After an insurance carrier denied a lawyer and her law firm’s claim for lost business income due to the COVID-19-related shutdown, she sued both her carrier and the insurance producer that procured the policy. See Wilson v. Hartford Casualty Company, No. 20-3384 (E.D.Pa. Sep. 30, 2020). In one of the first cases to consider producer liability in COVID-19 cases, Judge Eduardo Robreno dismissed the lawsuit against the producer and the carrier.
USI procured the Policy from Hartford for Rhonda Hill Wilson and her law firm. The Policy included coverage for lost business income and extra expense caused by direct physical loss of, or damage to property. Similarly, the Policy covered lost business income if a nearby property experienced a direct physical loss that caused a civil authority to issue an order that prohibited access to the law firm’s property. The Policy also included a virus exclusion “for loss or damage caused directly or indirectly by . . . [p]resence, growth, proliferation, spread or any activity of . . . virus.”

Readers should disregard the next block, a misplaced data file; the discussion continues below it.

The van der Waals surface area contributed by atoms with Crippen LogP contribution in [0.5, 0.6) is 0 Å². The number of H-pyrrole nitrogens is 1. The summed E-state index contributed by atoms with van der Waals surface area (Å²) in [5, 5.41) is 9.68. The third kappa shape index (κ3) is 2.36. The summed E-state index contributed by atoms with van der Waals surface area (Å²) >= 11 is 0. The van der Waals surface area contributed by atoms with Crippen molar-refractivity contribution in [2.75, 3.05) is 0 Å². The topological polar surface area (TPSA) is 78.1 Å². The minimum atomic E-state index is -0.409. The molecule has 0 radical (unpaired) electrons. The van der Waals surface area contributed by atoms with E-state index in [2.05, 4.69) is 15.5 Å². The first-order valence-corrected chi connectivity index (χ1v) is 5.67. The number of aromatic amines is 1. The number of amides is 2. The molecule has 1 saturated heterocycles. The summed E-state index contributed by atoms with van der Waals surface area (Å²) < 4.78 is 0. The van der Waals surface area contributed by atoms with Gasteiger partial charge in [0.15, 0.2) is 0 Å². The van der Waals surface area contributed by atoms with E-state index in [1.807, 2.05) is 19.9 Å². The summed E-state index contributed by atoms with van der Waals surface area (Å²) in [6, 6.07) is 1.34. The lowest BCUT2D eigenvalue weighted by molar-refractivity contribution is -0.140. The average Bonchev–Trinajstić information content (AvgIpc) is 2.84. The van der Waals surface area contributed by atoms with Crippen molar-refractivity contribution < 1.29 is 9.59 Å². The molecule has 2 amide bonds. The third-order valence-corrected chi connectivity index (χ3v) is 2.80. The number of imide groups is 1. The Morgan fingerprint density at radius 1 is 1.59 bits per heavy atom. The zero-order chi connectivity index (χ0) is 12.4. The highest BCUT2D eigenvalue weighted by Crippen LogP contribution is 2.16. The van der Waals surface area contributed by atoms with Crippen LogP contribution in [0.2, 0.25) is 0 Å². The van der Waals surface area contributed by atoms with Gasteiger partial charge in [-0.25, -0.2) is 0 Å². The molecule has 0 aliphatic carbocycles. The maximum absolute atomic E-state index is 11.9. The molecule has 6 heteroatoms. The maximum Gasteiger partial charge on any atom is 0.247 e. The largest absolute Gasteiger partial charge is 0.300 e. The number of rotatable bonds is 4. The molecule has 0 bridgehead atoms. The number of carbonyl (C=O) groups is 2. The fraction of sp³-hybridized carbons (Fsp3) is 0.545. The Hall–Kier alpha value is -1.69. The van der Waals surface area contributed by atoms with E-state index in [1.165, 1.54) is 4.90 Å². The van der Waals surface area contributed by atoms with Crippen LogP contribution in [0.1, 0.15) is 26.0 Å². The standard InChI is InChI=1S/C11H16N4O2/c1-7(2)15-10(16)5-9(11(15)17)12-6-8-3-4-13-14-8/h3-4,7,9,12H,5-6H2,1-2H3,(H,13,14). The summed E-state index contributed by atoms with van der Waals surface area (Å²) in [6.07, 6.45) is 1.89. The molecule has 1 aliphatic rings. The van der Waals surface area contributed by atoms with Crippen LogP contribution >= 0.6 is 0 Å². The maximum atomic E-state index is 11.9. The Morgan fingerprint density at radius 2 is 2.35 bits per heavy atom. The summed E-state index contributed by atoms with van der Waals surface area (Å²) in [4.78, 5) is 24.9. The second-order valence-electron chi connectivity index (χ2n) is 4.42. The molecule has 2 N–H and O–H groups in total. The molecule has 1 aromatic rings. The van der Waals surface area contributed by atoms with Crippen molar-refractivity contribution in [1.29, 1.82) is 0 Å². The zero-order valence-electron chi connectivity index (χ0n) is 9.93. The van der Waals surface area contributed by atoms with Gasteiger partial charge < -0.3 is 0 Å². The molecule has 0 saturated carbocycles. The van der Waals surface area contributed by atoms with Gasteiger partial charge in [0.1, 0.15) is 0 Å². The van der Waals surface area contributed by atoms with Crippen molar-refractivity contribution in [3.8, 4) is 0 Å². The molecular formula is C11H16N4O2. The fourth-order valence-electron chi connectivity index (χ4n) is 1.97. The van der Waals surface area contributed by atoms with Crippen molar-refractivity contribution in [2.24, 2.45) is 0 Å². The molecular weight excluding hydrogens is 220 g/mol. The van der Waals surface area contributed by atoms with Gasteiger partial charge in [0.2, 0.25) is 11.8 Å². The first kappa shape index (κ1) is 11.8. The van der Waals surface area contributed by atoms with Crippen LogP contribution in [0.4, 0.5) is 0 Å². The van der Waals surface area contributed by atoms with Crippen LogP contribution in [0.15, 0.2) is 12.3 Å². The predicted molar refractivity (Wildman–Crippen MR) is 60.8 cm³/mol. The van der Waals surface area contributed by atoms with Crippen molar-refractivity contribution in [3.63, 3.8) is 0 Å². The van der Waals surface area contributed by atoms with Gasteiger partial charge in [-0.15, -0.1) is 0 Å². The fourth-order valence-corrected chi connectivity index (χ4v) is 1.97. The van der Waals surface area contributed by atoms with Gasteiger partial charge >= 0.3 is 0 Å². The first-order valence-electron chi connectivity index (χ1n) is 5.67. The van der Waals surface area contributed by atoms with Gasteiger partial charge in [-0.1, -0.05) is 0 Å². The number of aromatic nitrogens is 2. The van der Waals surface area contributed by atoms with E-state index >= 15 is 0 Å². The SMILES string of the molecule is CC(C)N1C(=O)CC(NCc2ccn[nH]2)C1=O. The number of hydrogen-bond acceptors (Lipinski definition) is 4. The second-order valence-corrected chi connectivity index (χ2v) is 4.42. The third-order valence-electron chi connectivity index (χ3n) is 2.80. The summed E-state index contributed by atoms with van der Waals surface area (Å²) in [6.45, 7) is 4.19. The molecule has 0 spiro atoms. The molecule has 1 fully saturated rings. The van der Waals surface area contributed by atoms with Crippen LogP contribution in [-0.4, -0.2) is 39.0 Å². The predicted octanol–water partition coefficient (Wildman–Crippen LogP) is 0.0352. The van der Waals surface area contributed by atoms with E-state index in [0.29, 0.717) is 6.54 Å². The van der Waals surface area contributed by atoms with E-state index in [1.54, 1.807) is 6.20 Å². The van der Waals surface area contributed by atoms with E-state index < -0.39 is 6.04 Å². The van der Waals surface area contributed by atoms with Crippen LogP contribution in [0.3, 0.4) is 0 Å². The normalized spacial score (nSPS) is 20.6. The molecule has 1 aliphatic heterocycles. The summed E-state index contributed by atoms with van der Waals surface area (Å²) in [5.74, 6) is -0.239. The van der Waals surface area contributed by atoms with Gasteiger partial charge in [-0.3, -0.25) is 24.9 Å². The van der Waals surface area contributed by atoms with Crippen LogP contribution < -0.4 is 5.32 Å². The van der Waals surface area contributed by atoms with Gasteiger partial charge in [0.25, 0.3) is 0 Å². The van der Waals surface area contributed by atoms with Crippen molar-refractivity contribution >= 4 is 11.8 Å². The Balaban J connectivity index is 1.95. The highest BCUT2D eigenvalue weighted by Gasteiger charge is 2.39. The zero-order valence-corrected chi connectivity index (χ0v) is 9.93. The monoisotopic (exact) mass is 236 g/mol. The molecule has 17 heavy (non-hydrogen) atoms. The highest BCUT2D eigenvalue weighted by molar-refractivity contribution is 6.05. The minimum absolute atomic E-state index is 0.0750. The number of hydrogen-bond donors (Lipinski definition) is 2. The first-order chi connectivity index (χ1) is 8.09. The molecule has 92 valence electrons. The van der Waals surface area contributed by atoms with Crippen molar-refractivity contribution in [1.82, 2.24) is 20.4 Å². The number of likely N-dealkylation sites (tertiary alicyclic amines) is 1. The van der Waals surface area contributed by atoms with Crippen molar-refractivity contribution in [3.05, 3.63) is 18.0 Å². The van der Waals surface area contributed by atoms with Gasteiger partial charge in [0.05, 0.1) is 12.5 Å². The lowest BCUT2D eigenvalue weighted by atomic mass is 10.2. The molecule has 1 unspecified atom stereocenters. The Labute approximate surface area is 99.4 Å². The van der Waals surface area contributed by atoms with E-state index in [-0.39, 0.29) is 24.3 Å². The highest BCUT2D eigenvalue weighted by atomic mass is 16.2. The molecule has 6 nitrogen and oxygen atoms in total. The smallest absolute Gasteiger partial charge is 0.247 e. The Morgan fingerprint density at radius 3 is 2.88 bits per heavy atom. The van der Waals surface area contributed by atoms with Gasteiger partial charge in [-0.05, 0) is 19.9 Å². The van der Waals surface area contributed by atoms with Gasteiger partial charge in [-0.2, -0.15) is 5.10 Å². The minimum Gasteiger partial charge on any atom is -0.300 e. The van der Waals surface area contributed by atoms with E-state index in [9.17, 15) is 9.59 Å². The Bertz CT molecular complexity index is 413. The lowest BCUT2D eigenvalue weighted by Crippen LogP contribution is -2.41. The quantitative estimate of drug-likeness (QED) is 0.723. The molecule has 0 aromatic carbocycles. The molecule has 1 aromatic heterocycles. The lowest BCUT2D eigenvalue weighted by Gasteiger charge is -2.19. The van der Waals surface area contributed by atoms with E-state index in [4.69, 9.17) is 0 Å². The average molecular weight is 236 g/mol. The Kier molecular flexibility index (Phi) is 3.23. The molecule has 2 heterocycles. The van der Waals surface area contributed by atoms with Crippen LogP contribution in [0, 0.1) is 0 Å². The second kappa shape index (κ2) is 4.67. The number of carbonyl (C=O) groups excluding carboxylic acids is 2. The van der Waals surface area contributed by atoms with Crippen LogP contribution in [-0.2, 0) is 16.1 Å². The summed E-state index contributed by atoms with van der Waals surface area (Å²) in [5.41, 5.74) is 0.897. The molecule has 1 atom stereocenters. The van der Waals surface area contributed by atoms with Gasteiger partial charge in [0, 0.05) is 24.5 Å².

Judge Robreno did not decide whether the Policy afforded any coverage to Wilson and her law firm for their COVID-19 losses. Rather, he found that even if they could, the virus exclusion unambiguously barred any coverage they could possibly claim. For that reason, Judge Robreno dismissed the claims against Hartford.
Reprinted courtesy of Christopher P. Leise, White and Williams LLP and Marc L. Penchansky, White and Williams LLP
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